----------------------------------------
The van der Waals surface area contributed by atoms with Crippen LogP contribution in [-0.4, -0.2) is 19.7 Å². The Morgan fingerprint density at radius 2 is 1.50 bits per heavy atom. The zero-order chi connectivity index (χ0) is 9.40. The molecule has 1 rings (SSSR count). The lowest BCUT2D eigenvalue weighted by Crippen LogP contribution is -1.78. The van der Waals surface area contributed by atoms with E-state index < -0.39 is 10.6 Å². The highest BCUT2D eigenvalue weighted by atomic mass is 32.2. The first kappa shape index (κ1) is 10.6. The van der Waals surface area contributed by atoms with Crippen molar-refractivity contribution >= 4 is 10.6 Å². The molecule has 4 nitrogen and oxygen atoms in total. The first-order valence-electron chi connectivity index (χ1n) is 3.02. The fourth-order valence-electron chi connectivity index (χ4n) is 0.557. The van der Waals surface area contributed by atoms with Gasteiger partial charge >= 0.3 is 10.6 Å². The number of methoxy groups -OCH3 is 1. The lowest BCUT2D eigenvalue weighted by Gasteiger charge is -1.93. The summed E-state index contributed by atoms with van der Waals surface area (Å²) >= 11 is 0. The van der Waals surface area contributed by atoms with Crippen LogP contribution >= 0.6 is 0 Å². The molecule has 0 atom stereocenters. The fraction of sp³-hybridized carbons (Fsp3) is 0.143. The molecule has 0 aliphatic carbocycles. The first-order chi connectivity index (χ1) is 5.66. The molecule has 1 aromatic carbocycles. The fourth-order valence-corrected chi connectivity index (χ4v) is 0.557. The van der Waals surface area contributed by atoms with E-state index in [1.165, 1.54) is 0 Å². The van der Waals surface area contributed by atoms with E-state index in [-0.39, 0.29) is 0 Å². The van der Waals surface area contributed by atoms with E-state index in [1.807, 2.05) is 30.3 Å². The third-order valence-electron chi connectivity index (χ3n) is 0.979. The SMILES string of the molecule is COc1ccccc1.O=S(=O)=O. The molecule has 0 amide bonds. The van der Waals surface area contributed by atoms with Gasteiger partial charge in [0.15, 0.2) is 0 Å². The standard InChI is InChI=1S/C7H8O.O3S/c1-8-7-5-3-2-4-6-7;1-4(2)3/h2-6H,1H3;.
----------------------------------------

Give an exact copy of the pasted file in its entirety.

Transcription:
The van der Waals surface area contributed by atoms with Crippen LogP contribution in [-0.4, -0.2) is 19.7 Å². The Morgan fingerprint density at radius 2 is 1.50 bits per heavy atom. The zero-order chi connectivity index (χ0) is 9.40. The molecule has 1 rings (SSSR count). The lowest BCUT2D eigenvalue weighted by Crippen LogP contribution is -1.78. The van der Waals surface area contributed by atoms with E-state index < -0.39 is 10.6 Å². The highest BCUT2D eigenvalue weighted by atomic mass is 32.2. The first kappa shape index (κ1) is 10.6. The van der Waals surface area contributed by atoms with Crippen molar-refractivity contribution >= 4 is 10.6 Å². The molecule has 4 nitrogen and oxygen atoms in total. The first-order valence-electron chi connectivity index (χ1n) is 3.02. The fourth-order valence-electron chi connectivity index (χ4n) is 0.557. The van der Waals surface area contributed by atoms with Gasteiger partial charge >= 0.3 is 10.6 Å². The number of methoxy groups -OCH3 is 1. The lowest BCUT2D eigenvalue weighted by Gasteiger charge is -1.93. The summed E-state index contributed by atoms with van der Waals surface area (Å²) >= 11 is 0. The van der Waals surface area contributed by atoms with Crippen LogP contribution >= 0.6 is 0 Å². The molecule has 0 atom stereocenters. The fraction of sp³-hybridized carbons (Fsp3) is 0.143. The molecule has 0 aliphatic carbocycles. The first-order chi connectivity index (χ1) is 5.66. The molecule has 1 aromatic carbocycles. The fourth-order valence-corrected chi connectivity index (χ4v) is 0.557. The van der Waals surface area contributed by atoms with E-state index in [1.165, 1.54) is 0 Å². The van der Waals surface area contributed by atoms with E-state index in [-0.39, 0.29) is 0 Å². The van der Waals surface area contributed by atoms with E-state index in [1.807, 2.05) is 30.3 Å². The third-order valence-electron chi connectivity index (χ3n) is 0.979. The SMILES string of the molecule is COc1ccccc1.O=S(=O)=O. The molecule has 0 amide bonds. The van der Waals surface area contributed by atoms with Gasteiger partial charge in [0.15, 0.2) is 0 Å². The standard InChI is InChI=1S/C7H8O.O3S/c1-8-7-5-3-2-4-6-7;1-4(2)3/h2-6H,1H3;.